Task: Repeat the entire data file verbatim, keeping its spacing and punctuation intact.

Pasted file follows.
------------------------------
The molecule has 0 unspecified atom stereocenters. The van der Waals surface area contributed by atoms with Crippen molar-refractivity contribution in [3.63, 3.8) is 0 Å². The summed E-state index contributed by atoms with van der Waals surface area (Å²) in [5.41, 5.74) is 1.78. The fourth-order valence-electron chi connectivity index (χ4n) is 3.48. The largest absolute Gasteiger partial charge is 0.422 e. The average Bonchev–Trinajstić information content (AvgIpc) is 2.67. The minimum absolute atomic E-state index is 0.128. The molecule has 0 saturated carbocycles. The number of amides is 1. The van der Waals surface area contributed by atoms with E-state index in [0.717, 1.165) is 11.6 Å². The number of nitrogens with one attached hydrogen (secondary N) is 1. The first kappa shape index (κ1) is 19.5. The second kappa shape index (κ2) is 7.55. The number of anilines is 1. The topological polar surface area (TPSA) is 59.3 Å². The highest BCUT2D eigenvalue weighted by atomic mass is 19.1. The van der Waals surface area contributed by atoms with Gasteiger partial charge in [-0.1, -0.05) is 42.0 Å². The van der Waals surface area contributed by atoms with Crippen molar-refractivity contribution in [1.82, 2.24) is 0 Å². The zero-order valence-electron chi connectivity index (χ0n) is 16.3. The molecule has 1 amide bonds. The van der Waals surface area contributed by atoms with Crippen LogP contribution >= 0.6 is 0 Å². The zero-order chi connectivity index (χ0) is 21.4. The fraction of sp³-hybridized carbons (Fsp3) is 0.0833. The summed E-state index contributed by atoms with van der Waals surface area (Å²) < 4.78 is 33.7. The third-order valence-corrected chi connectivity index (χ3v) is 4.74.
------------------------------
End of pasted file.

The molecule has 0 unspecified atom stereocenters. The van der Waals surface area contributed by atoms with Crippen molar-refractivity contribution in [3.63, 3.8) is 0 Å². The summed E-state index contributed by atoms with van der Waals surface area (Å²) in [5.41, 5.74) is 1.78. The fourth-order valence-electron chi connectivity index (χ4n) is 3.48. The largest absolute Gasteiger partial charge is 0.422 e. The average Bonchev–Trinajstić information content (AvgIpc) is 2.67. The minimum absolute atomic E-state index is 0.128. The molecule has 0 saturated carbocycles. The number of amides is 1. The van der Waals surface area contributed by atoms with E-state index in [0.717, 1.165) is 11.6 Å². The number of nitrogens with one attached hydrogen (secondary N) is 1. The first kappa shape index (κ1) is 19.5. The second kappa shape index (κ2) is 7.55. The number of anilines is 1. The topological polar surface area (TPSA) is 59.3 Å². The highest BCUT2D eigenvalue weighted by atomic mass is 19.1. The van der Waals surface area contributed by atoms with Gasteiger partial charge in [-0.1, -0.05) is 42.0 Å². The van der Waals surface area contributed by atoms with Crippen molar-refractivity contribution in [1.82, 2.24) is 0 Å². The zero-order valence-electron chi connectivity index (χ0n) is 16.3. The molecule has 1 amide bonds. The van der Waals surface area contributed by atoms with Crippen LogP contribution >= 0.6 is 0 Å². The zero-order chi connectivity index (χ0) is 21.4. The fraction of sp³-hybridized carbons (Fsp3) is 0.0833. The summed E-state index contributed by atoms with van der Waals surface area (Å²) < 4.78 is 33.7. The third-order valence-corrected chi connectivity index (χ3v) is 4.74.